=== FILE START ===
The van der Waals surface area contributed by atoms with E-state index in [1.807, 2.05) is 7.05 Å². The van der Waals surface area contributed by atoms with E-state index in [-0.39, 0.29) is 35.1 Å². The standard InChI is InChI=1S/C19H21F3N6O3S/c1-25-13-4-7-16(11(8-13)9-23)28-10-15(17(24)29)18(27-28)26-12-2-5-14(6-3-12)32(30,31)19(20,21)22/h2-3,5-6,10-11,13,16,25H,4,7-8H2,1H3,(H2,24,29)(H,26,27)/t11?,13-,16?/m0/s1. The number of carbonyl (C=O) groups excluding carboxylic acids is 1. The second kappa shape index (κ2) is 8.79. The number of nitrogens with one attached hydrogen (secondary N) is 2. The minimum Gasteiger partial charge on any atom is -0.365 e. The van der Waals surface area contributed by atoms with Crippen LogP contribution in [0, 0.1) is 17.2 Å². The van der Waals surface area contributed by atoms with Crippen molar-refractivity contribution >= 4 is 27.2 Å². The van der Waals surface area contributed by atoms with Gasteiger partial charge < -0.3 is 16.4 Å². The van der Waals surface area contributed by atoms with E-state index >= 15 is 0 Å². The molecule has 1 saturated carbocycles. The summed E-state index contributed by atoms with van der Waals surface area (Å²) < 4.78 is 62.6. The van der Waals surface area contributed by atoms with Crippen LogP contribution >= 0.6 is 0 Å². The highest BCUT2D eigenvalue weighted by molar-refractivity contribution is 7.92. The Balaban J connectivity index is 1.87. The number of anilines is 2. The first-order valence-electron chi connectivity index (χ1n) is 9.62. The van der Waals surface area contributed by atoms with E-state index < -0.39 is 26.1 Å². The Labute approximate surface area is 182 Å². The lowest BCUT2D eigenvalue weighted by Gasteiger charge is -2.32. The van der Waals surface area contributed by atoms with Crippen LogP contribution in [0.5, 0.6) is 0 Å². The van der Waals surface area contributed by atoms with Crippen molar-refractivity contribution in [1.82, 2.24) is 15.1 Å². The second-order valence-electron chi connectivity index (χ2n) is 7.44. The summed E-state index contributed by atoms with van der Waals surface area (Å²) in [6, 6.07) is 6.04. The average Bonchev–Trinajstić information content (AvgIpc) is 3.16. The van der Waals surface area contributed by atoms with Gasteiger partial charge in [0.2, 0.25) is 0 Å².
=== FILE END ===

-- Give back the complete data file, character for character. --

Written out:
The van der Waals surface area contributed by atoms with E-state index in [1.807, 2.05) is 7.05 Å². The van der Waals surface area contributed by atoms with E-state index in [-0.39, 0.29) is 35.1 Å². The standard InChI is InChI=1S/C19H21F3N6O3S/c1-25-13-4-7-16(11(8-13)9-23)28-10-15(17(24)29)18(27-28)26-12-2-5-14(6-3-12)32(30,31)19(20,21)22/h2-3,5-6,10-11,13,16,25H,4,7-8H2,1H3,(H2,24,29)(H,26,27)/t11?,13-,16?/m0/s1. The number of carbonyl (C=O) groups excluding carboxylic acids is 1. The second kappa shape index (κ2) is 8.79. The number of nitrogens with one attached hydrogen (secondary N) is 2. The minimum Gasteiger partial charge on any atom is -0.365 e. The van der Waals surface area contributed by atoms with Crippen LogP contribution in [0, 0.1) is 17.2 Å². The van der Waals surface area contributed by atoms with Crippen molar-refractivity contribution >= 4 is 27.2 Å². The van der Waals surface area contributed by atoms with Gasteiger partial charge < -0.3 is 16.4 Å². The van der Waals surface area contributed by atoms with E-state index >= 15 is 0 Å². The molecule has 1 saturated carbocycles. The summed E-state index contributed by atoms with van der Waals surface area (Å²) < 4.78 is 62.6. The van der Waals surface area contributed by atoms with Crippen LogP contribution >= 0.6 is 0 Å². The highest BCUT2D eigenvalue weighted by molar-refractivity contribution is 7.92. The Balaban J connectivity index is 1.87. The number of anilines is 2. The first-order valence-electron chi connectivity index (χ1n) is 9.62. The van der Waals surface area contributed by atoms with E-state index < -0.39 is 26.1 Å². The Labute approximate surface area is 182 Å². The lowest BCUT2D eigenvalue weighted by Gasteiger charge is -2.32. The van der Waals surface area contributed by atoms with Crippen LogP contribution in [0.5, 0.6) is 0 Å². The van der Waals surface area contributed by atoms with Crippen molar-refractivity contribution in [1.82, 2.24) is 15.1 Å². The second-order valence-electron chi connectivity index (χ2n) is 7.44. The summed E-state index contributed by atoms with van der Waals surface area (Å²) in [6, 6.07) is 6.04. The average Bonchev–Trinajstić information content (AvgIpc) is 3.16. The van der Waals surface area contributed by atoms with Gasteiger partial charge in [0.2, 0.25) is 0 Å².